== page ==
Allozymic and biometric analyses were conducted on 195 specimens belonging to the genus Apodemus from Israel. Genetic variation and differentiation were investigated by means of electrophoretic analysis of 36 gene loci. The electrophoretic results, combined with biometric analysis, indicated the existence of a new Apodemus species, A. hermonensis, for which a formal description is given. The most common species in Israel, after A. mystacinus, is A. flavicollis and not A. sylvaticus, as commonly believed. So far we have found no A. sylvaticus in Israel. A. hermonensis was found on Mount Hermon, at about 2000 m. The body and skull sizes are intermediate between those of A. microps and A. sylvaticus. Genetically, it is very close to A. flavicollis, from which it can be distinguished by one locus (Np) fixed for an allele never found in Israeli populations of A. flavicollis, and another locus which is partially discriminant (Ada). In both A. mystacinus and A. flavicollis, the Israeli populations showed low values of genetic distance in intraspecific comparisons (0.002 < D 0.010). High genetic distance was found between A. mystacinus and A. flavicollis (D = 0.460) and between A. mystacinus and A. hermonensis (D = 0.463). A low mean genetic distance was found between A. flavicollis and A. hermonensis, D = 0.057, suggesting a recent spéciation event in the isolated population found on the heights of Mount Hermon.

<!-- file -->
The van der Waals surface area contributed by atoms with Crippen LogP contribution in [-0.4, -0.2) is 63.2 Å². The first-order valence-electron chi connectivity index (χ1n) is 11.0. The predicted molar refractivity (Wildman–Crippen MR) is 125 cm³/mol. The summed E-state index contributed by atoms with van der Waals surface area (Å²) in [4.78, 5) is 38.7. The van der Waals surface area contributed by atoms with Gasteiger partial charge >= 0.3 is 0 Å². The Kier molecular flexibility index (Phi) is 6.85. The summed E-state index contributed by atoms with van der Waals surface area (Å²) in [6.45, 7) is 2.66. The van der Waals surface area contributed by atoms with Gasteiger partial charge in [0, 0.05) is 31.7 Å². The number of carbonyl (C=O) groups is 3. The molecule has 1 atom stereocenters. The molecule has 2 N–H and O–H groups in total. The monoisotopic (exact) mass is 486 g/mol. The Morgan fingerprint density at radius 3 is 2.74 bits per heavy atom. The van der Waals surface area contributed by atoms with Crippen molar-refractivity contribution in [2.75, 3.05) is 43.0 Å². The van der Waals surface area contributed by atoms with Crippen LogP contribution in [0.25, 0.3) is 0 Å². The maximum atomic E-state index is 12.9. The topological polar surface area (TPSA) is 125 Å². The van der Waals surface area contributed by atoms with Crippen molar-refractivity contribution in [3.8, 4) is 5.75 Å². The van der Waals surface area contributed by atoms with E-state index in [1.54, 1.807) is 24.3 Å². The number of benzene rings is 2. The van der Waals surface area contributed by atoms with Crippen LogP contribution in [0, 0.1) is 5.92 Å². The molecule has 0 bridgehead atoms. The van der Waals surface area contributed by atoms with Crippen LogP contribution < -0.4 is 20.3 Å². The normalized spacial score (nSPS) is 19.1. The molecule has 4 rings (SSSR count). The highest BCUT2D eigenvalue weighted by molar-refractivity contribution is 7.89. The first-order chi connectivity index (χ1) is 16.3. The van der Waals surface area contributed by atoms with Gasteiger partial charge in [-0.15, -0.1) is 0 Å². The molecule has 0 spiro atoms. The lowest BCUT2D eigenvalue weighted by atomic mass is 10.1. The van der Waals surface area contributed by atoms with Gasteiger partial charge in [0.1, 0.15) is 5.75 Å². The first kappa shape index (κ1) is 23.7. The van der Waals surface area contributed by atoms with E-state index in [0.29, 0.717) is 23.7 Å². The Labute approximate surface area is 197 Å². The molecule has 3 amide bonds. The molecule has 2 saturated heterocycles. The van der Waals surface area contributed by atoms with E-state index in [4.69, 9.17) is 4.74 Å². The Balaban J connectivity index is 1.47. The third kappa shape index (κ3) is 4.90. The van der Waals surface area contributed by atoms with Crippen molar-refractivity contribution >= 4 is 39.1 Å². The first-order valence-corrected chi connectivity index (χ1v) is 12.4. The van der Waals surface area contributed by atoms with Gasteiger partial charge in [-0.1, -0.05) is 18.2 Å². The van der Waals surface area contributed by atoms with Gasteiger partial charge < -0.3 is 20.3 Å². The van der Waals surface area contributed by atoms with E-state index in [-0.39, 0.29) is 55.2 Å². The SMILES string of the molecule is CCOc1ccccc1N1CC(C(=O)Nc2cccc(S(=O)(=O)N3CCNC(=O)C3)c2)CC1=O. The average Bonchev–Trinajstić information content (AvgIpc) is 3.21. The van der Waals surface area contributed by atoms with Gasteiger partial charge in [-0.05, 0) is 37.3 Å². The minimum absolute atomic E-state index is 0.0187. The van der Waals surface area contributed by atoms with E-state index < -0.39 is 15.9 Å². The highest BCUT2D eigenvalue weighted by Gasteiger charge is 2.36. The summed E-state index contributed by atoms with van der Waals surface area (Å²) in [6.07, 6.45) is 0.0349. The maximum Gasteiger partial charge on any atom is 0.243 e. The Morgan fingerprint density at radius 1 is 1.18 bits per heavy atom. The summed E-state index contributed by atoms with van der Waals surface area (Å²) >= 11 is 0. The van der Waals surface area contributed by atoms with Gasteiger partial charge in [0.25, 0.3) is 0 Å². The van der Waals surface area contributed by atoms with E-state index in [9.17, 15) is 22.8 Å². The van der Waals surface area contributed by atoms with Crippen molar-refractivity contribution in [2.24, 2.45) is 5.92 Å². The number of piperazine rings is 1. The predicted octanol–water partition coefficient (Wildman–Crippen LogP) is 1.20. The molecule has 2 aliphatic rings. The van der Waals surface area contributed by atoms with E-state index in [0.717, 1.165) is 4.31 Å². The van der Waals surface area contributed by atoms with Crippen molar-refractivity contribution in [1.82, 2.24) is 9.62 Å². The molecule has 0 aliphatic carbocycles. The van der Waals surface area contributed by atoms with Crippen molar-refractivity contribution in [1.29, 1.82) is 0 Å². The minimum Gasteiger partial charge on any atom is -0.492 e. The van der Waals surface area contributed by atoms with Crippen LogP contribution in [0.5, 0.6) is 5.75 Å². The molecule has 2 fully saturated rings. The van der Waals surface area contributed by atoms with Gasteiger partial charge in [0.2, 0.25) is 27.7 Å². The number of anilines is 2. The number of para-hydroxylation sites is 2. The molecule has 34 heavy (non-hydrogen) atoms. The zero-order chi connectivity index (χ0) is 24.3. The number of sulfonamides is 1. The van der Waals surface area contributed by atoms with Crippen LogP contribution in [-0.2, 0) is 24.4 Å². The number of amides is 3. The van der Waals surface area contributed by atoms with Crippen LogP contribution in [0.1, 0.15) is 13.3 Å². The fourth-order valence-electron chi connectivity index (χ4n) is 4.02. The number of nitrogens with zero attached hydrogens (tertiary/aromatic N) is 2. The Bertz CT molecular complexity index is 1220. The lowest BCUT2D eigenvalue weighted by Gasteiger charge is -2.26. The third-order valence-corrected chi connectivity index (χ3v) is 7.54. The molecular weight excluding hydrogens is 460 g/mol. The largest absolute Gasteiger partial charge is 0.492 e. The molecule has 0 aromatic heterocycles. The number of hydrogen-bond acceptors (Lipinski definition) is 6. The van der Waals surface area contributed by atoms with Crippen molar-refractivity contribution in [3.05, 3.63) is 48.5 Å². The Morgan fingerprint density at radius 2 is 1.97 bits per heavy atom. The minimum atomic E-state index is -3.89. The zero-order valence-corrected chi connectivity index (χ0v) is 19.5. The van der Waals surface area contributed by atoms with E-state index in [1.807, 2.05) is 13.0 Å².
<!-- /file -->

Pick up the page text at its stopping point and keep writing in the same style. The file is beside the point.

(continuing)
|Number of pages||16|
|Journal||Bolletino di zoologia|
|State||Published - 1 Jan 1989|
Bibliographical noteFunding Information:
We are grateful to Dr. A. Beiles, Dr. B. Krystufek, and Dr. B. Lavie for their valuable suggestions and discussions. This research was supported by grants from the Italian Ministry of Education for «Ricerche faunistiche nel Mediterraneo occidentale», the Israeli Discount Bank Chair of Evolutionary Biology, and the «Ancell-Teicher Research Foundation* established by Florence and Theodore Baumritter of New York.
- Allozyme variation
- Biochemical evolution
- Phylogenetic relationships
ASJC Scopus subject areas
- Animal Science and Zoology